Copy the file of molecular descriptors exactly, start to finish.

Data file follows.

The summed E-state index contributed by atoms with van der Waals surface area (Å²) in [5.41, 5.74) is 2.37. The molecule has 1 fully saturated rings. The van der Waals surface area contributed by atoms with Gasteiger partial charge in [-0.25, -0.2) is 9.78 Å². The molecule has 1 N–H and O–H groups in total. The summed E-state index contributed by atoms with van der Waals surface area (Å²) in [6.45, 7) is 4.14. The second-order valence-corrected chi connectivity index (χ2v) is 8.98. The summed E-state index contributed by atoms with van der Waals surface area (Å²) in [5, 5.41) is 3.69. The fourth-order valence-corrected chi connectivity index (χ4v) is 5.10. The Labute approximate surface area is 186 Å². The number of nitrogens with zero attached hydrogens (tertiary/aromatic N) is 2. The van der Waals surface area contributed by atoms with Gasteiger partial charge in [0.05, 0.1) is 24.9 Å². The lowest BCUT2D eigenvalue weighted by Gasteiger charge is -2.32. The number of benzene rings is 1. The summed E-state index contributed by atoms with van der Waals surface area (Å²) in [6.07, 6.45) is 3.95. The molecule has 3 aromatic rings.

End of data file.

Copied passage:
The summed E-state index contributed by atoms with van der Waals surface area (Å²) in [5.41, 5.74) is 2.37. The molecule has 1 fully saturated rings. The van der Waals surface area contributed by atoms with Gasteiger partial charge in [-0.25, -0.2) is 9.78 Å². The molecule has 1 N–H and O–H groups in total. The summed E-state index contributed by atoms with van der Waals surface area (Å²) in [6.45, 7) is 4.14. The second-order valence-corrected chi connectivity index (χ2v) is 8.98. The summed E-state index contributed by atoms with van der Waals surface area (Å²) in [5, 5.41) is 3.69. The fourth-order valence-corrected chi connectivity index (χ4v) is 5.10. The Labute approximate surface area is 186 Å². The number of nitrogens with zero attached hydrogens (tertiary/aromatic N) is 2. The van der Waals surface area contributed by atoms with Gasteiger partial charge in [0.05, 0.1) is 24.9 Å². The lowest BCUT2D eigenvalue weighted by Gasteiger charge is -2.32. The number of benzene rings is 1. The summed E-state index contributed by atoms with van der Waals surface area (Å²) in [6.07, 6.45) is 3.95. The molecule has 3 aromatic rings.